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Showcasing Traditional Finishes in Monticello’s Tea Room

By
Lucy Midelfort

Just before Thanksgiving, the Restoration Department at Monticello undertook a project to repaint the Tea Room for the first time in decades. The room, used by Thomas Jefferson, his family, and guests for entertaining, reading, writing, and occasionally dining, is also where he displayed his "most honorable suite" of his friends and American heroes, including busts of Benjamin Franklin, John Paul Jones, Marquis de Lafayette, and George Washington.

Before repainting the room, we continued our ongoing investigation for evidence of where pictures or curtains may have been hung at Monticello. In the Tea Room we located one potentially Jefferson-era picture hanging hole on the southeastern wall. We also found possible locations of curtain tie backs on two of the four windows. Having curtains on only two windows is unusual. Because the two windows where we found tie back holes are those that look into the space from the Piazza and the north corner terrace, we speculate that Jefferson used these curtains as a privacy screen. These findings will help Monticello’s curators furnish the space to a degree of accuracy never seen before.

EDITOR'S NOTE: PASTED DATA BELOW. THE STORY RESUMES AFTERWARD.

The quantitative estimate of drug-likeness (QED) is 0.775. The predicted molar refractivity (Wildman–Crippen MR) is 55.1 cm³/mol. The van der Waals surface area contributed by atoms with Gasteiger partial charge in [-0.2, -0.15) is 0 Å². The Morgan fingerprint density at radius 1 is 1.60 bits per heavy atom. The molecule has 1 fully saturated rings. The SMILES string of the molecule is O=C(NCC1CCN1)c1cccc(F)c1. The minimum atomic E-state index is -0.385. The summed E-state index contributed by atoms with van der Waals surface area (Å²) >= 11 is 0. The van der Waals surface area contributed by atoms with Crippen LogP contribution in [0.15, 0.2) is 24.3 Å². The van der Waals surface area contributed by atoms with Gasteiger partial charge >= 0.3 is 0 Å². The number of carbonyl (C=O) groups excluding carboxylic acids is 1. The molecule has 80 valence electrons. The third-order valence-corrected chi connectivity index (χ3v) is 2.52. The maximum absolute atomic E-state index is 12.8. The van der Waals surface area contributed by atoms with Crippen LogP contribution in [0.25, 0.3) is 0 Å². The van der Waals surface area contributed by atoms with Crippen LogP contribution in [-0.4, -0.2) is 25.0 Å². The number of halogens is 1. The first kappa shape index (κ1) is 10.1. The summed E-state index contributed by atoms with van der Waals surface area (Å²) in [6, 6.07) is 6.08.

Looking for evidence of original hardware

In order to showcase the nuanced quality of traditional linseed oil based paints like those that would have been applied in Jefferson’s era, we chose to use a custom, traditional linseed-oil paint using hand-ground pigments on all the woodwork in the Tea Room. Experts in traditional paints also applied it over a priming coat of hand-mixed shellac.

Painting in the Tea Room

Traditional linseed oil paint takes weeks to fully cure, and thus the gloss level evolves over time to a ropey finish where the brush strokes are more visible than with modern latex paints. Now that painting is complete, the curators have reinstalled room’s furniture for the holidays. It is a great time to visit Monticello and see the traditional paint for yourself!

The Tea Room, repainted

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